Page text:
friction loss. Using the homogeneous flow model (s = 1), together with
separation flow models that agree well with the void fraction obtained
from measurement results (i.e., Winterton, Khalil and Butterworth) as shown
in the figure below, pressure drop per unit length was calculated. The figureshows experimentally obtained pressure drop at heat flux of 10 kW/m^{2}, together with total pressure drop, acceleration loss and friction loss
for the homogeneous flow and separation flow models, calculated at the
representative experimental conditions indicated in the figure. For reference,
the Blasius equation of pressure drop (friction loss) for the liquid nitrogen
flow is shown in the figure.

Two figures below indicate, respectively, calculated results obtained using the homogeneous
flow model and Butterworth’s model, together with experimental results
obtained for pressure drop at heat fluxes of 5, 10 and 20 kW/m^{2}. However, in the measurement interval where quality is negative or zero,
calculation is performed using the conventional Blasius equation. Here,
let us briefly compare the four types of models. While the homogeneous
flow model can be used to evaluate experimental results for low void fractions
(bubbly and plug), experimental values are overestimated by more than 30%
when pressure drop is large (high void fraction). Because the flow velocities
for the liquid and vapor phases are assumed to be the same in the homogeneous
flow model, the liquid phase velocity tends to be overestimated, leading
in turn to overestimation of pressure drop. The calculation results for
the Butterworth’s model, indicated in the figure, are within ±30% agreement
for most of the experimental results in nearly all of the flow patterns.
Considering the experimental and calculated values in terms of the absolute
average of deviation, the Butterworth’s model delivered better results.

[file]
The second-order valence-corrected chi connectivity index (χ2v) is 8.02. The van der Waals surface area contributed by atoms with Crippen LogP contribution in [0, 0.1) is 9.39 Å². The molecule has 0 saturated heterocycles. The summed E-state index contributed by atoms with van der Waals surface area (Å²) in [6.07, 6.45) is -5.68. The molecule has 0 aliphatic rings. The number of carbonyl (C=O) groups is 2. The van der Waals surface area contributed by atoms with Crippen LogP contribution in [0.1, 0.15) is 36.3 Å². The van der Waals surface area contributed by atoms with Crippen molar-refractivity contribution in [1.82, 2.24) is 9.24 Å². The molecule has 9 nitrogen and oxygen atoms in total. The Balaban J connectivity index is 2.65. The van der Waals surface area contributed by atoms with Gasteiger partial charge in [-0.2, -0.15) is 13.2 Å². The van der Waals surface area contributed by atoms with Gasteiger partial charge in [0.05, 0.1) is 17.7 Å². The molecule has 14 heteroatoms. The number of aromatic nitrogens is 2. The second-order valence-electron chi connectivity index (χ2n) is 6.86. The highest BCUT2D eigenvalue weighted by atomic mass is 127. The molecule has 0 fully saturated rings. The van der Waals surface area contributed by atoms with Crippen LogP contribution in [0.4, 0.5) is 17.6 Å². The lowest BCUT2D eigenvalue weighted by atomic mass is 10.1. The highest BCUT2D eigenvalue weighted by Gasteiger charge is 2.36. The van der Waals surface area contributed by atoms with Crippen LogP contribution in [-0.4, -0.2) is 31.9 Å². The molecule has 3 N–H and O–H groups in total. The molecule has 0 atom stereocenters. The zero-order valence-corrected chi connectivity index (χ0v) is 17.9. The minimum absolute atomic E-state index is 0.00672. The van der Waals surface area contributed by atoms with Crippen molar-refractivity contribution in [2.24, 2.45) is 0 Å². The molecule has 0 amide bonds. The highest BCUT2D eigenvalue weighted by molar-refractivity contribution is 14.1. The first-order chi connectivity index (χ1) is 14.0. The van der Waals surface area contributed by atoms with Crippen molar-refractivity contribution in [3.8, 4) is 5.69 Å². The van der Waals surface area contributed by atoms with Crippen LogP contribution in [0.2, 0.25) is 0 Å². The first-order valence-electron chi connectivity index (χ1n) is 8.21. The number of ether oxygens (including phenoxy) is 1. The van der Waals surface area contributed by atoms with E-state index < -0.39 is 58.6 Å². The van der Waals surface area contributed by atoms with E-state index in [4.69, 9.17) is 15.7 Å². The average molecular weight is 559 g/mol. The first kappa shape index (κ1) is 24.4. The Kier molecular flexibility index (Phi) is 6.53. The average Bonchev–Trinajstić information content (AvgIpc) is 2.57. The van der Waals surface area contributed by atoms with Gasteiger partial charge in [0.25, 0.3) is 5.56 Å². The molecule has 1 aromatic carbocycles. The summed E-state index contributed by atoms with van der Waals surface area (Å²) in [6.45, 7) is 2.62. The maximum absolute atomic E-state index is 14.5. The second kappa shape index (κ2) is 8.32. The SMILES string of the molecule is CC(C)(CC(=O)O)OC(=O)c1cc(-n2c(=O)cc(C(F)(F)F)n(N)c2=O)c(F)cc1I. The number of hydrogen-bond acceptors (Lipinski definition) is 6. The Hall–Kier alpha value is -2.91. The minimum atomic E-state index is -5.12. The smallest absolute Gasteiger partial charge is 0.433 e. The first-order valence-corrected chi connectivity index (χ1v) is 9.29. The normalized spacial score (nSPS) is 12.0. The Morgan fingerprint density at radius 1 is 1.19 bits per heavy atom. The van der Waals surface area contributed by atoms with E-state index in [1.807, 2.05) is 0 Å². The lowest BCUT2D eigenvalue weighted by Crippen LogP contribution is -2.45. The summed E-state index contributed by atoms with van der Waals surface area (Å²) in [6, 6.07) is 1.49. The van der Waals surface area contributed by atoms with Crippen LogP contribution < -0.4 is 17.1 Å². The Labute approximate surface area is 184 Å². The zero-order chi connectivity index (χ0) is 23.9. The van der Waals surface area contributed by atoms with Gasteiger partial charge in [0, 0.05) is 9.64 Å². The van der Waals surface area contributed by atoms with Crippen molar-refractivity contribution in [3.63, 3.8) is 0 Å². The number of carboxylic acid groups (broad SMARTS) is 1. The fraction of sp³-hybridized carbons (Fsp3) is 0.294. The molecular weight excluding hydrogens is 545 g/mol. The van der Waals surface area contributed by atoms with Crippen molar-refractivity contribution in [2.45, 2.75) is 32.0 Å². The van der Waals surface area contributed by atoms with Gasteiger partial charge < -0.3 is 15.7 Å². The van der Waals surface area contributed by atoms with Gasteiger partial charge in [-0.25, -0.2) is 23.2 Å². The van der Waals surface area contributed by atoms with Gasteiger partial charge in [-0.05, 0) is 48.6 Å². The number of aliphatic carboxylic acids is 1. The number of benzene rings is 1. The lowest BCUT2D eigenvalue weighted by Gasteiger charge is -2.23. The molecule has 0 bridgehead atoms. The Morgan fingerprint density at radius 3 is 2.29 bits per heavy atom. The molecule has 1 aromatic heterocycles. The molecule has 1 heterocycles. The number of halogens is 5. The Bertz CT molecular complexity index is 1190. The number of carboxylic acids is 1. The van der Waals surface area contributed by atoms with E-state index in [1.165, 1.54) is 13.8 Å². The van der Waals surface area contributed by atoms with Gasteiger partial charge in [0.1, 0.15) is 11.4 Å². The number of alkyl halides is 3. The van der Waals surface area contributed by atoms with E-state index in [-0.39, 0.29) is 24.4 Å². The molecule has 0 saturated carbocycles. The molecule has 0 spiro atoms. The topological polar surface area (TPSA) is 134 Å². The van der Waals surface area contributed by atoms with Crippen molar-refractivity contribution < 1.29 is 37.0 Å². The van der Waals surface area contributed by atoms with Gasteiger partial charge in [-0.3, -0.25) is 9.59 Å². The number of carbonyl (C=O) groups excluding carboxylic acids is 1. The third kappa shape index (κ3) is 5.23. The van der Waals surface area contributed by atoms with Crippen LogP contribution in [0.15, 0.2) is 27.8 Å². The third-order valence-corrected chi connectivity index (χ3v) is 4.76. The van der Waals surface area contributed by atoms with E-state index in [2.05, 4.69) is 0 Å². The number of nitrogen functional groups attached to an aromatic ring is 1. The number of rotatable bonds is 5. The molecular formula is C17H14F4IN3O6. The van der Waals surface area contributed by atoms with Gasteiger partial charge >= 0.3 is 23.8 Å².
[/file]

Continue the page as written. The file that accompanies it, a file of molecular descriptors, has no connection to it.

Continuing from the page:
The calculation results for the Winterton’s and Khalil’s slip ratios, which
are not shown in the present paper, also enabled evaluation within ±30%
of the experimental values in most cases, with the separation flow model
providing good agreement with the experimental results.

The heat transfer coefficients on the side of the square pipe for heat
fluxes of *q* = 5, 10 and 20 kW/m^{2} are presented in the figure below. In the region where mass flux is large, forced convection heat transfer
in liquid phase is dominant; the heat transfer coefficient does not depend
on heat flux, depending instead on the magnitude of mass flux. The high
mass flux region is also characterized by almost no difference in terms
of heat transfer coefficient among the top, side and bottom of the pipe.
In the region of small mass flux, as designated by the arrows on the solid
lines in the figure, boiling commences and the heat transfer coefficient
increases when the mass flux becomes less. When the mass flux decreases
further, nucleate boiling heat transfer becomes dominant, and the heat
transfer coefficient increases up to a certain point. The point of mass
flux at which boiling commences (the value of *q* in the figure) becomes lower with reduced heat flux, while the amount
of increase in the heat transfer coefficient rises with greater heat flux.

In the figure, the nucleate boiling heat transfer coefficient for the
pipe side at heat flux of 20 kW/m^{2} is shown as a solid line, while the coefficients for the top and bottom
are indicated as broken lines. At the pipe bottom, following the rise in
the heat transfer coefficient to a certain level accompanying the reduction
in mass flux, this is maintained through the low mass flux region. Nucleate
boiling heat transfer becomes dominant; it is not dependent on the magnitude
of mass flux, but depends instead on the magnitude of heat flux, with the
heat transfer coefficient becoming constant. At the top of the pipe, while
the rise in the heat transfer coefficient accompanying the reduction in
mass flux exceeds that of the sides or bottom, this falls off when the
mass flux continues to decline. That is, because the bubbles formed due
to boiling are concentrated in the flow at the top of the pipe, heat transfer
is thus promoted and the heat transfer coefficient rises. When mass flux
falls further, the wall surface is subject to dry-out, and the heat transfer
coefficient is reduced. The side exhibits similar behavior to the bottom,
but the heat transfer coefficient starts to decline when dry-out occurs.
Compared to the top, the liquid phase is present even in the low mass flux
region. Because nucleate boiling heat transfer is maintained, the mass
flux point where heat transfer coefficient decline starts to occur is low,
and the rate of decline is therefore gentle.

The heat transfer coefficients for the pipe top, side and bottom are evaluated
using the heat transfer correlations proposed for room temperature fluids.
The Gungor-Winterton and Liu-Winterton equations for vapor-liquid two phase
heat transfer are used. In the measurement point where quality is zero
or negative, the flow patterns observed are liquid single-phase, bubbly